There is a problem with the acting, however. Pamela Roza as Estelle and Lisa Friedman as the histrionic Inez appear to be performing in a different play from Kent Lantaff as Garcin. While Lantaff endows his role with all the realism and honesty he can inject into often florid monologues, Roza and especially Friedman adopt an affected manner and speech, coming dangerously close to hamming it up. Although I preferred to watch Lantaff's lower-keyed realism, I also wondered if all three characters adopting his simple, composed style would make watching No Exit tedious. As it is, I think the solution would be for Friedman to tone it down a bit and Lantaff to raise the emotional temperature just a bit higher.
Far more successful acting is delivered in the Miami Actor's Studio rendition of Natural Affection, brilliantly updated and directed by Ellen Davis. This cast offered some of the finest performances I've seen in South Florida, and an imagination on the part of the director I've rarely witnessed anywhere. Inge's vision of an earthly hell includes occupants who are not yet formally, physically dead, but who are living incarnations of contemporary angst. Sue Barker, a successful retail buyer, lives in a small Chicago flat with Bernie Slovenk, a gigolo with a wandering eye. He stays with plain Sue simply because she pays for the rent and his expensive silk suits. Sue craves Bernie's hand in marriage and will do anything to please the lout.
Into this dysfunctional relationship moves Sue's son Donnie, recently released by a harsh reform school. Donnie hides a fierce Oedipal complex, a terrifying temper, and the desire to please his mother only. Naturally, confining this trio to a one-bedroom apartment foreordains a messy collision.
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They relate to each other like Sartre's self-torturing trinity of the condemned and confined. Neither Donnie nor Bernie can back down in their test of wills because of fierce macho pride; because Sue desires to be both wife and mother, she finds it impossible to choose between the two men. Unlike the characters in Sartre's piece, these folks can escape their prison, and so the inevitable tragedy involves not an eternity of emotional violence but a harsh act of physical brutality.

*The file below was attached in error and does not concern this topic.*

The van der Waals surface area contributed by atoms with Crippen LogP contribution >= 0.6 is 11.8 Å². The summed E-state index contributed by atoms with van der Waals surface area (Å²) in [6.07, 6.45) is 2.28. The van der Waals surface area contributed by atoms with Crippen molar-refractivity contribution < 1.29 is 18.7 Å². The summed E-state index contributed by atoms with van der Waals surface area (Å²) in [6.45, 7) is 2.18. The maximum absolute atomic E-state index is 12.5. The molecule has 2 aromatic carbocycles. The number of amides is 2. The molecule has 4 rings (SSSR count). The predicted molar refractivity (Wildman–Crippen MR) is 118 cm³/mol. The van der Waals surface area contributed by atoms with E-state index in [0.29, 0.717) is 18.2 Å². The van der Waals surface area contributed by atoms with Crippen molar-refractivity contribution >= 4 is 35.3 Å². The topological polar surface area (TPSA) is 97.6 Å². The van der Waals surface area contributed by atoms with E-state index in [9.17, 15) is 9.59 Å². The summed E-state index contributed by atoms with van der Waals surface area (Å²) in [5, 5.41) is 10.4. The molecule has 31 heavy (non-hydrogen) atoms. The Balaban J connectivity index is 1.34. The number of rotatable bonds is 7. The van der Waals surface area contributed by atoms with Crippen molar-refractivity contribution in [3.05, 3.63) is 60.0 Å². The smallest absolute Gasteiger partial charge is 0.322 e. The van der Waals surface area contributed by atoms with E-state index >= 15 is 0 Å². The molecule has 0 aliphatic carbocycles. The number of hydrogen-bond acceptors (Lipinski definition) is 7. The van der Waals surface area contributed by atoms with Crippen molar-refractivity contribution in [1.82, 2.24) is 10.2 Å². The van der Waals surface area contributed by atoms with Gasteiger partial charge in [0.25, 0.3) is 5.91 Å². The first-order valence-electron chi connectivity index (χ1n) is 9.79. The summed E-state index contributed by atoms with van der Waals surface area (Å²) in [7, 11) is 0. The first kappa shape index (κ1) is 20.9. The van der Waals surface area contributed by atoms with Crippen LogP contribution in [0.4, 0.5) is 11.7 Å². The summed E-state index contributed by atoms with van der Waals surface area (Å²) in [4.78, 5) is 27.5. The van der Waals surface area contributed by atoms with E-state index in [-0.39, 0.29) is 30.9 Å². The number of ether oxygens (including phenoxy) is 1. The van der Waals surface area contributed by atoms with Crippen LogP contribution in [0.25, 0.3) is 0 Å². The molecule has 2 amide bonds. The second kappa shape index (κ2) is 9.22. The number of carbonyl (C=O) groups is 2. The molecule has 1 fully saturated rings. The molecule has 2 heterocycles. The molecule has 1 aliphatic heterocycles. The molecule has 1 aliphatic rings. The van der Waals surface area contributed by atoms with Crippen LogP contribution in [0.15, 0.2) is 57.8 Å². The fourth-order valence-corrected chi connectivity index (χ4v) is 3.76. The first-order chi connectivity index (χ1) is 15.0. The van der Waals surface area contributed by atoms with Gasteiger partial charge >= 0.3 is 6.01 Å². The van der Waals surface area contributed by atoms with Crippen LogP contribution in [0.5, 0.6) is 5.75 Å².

Prudencio Montesino as Bernie and Yasser Molerio as Donnie are riveting, capable as actors of revealing several layers of emotion at one time. Janet Raskin as Sue is equally effective in a less showy role. But the big-time applause here belongs to Ellen Davis, who took a slow, meandering play from 1963, beefed up the pace, and adapted the work -- via well-selected music connecting the scenes and a chilling finale -- to current urban crises. Rap has replaced rock as an anthem of frustration, and Donnie's ultimate choice seems derived right from today's headlines about sociopathic youth.
In our society of lost innocence, in which life often adopts a dull, desperate tone, Inge and, more so, Sartre, were well ahead of their times. (This is in contrast to Inge's earlier literary period that produced the now-dated Picnic.) Both present accurate pictures of the current human condition -- filled with emotional and physical agony, never-sated lust for self-gratification, and ultimately isolation in a hostile world. As bad as it may be living in today's hell, seeing it drawn out and picked apart on a stage is redundant, painful ,and sometimes downright boring. However, because both works also contain flashes of brilliance, they belong among the classics of dramatic literature. Whether they belong on your list of plays to attend is purely up to you.
Just a little personal plug: I will be hosting my own show on the entertainment scene, called Spotlight, Monday through Friday at 9:00-10:00 a.m. The station is WSBH (1490-AM). You can call in, listen, or change the dial completely if you want to hear "Layla" again.